A new survey shows how many people’s menstrual cycles were affected by the COVID vaccine.
Like all vaccines, COVID vaccines have side effects. Still, since everyone is talking about them and their circumstances are so peculiar, their effects are dissected and analyzed than your average flu shot.
Among these side effects, there’s one that’s concerning to people who have periods, with many of them reporting that the COVID vaccine affects these days of the month, something that can be scary. Researchers conducted a survey on a large number of people with menstruation, noticing some trends and patterns that can reassure anyone who’s experienced fluctuations with their period closely following their COVID vaccine.
The study, published in the journal Science Advances, is the largest to date. Researchers analyzed answers from more than 39,000 people between the ages of 18-80, from participants all over the globe who had been vaccinated and had not contracted COVID prior to their shots.
Results showed that 44% of respondents experienced no change in their menstrual cycles. Of those who did experience changes, 42% reported heavier bleeding after vaccination, and 14% reported lighter periods.
“I think it’s important that people know this can happen, so they’re not scared, they’re not shocked, and they’re not caught without supplies,” study author and biological anthropologist Katherine Lee told The New York Times.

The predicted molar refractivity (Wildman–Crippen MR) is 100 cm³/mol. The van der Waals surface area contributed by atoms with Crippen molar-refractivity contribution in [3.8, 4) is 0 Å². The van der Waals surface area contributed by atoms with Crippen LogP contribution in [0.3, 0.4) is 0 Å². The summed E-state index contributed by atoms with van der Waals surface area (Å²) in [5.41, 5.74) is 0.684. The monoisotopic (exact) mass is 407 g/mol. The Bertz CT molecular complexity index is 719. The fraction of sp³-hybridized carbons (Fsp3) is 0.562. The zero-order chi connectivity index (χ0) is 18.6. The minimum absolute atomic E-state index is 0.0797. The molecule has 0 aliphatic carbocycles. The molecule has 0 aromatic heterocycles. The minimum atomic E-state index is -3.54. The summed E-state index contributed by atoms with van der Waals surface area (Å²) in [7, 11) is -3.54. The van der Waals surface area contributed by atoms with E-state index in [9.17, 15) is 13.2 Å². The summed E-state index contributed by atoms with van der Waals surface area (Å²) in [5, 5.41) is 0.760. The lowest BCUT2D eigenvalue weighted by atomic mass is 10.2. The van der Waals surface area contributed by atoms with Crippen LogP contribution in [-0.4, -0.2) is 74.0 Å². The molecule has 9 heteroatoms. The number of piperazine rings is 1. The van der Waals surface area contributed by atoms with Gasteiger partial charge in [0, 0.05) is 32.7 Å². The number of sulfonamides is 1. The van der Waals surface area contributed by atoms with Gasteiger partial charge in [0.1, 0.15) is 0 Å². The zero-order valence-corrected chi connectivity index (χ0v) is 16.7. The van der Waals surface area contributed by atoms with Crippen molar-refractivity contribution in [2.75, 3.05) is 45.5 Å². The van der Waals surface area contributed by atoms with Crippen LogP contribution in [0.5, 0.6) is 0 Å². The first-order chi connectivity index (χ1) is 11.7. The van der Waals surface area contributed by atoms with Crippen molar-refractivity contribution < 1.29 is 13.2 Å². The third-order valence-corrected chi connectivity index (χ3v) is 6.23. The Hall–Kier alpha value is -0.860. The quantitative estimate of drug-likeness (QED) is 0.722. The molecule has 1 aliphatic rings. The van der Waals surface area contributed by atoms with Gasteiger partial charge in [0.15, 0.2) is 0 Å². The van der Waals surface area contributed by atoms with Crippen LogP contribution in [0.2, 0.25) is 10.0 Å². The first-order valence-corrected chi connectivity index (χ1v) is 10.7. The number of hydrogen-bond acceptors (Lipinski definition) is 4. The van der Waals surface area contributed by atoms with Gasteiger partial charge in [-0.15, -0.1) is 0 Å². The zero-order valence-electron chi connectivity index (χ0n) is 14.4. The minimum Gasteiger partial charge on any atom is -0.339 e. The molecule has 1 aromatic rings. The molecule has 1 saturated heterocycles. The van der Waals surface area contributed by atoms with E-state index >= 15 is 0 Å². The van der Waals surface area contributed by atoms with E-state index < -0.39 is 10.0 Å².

Other factors highlighted by the study include the fact that older people, people taking birth control, and people who’d been pregnant in the past or had conditions like endometriosis or polycystic ovarian syndrome were more likely to experience heavier periods post-vaccine.
Hispanics and Latinos, and people who experience side effects like fever or fatigue after their vaccine were more likely to experience disrupted periods.
While it’s not known why vaccines trigger these changes in some people, researchers have a few theories. The hypothalamus secretes the hormones responsible for regulating periods, and it can be influenced by outside factors, like a shot. The endometrium has also been linked to people’s immune systems in the past, making it reasonable for it to be affected when subjecting the body to new pathogens.
Temporary menstrual changes following a vaccine are normal and can be thought of as temperature or blood pressure changes. As long as these irregularities are temporary and the changes are nothing extraordinary, there shouldn’t be a cause for concern.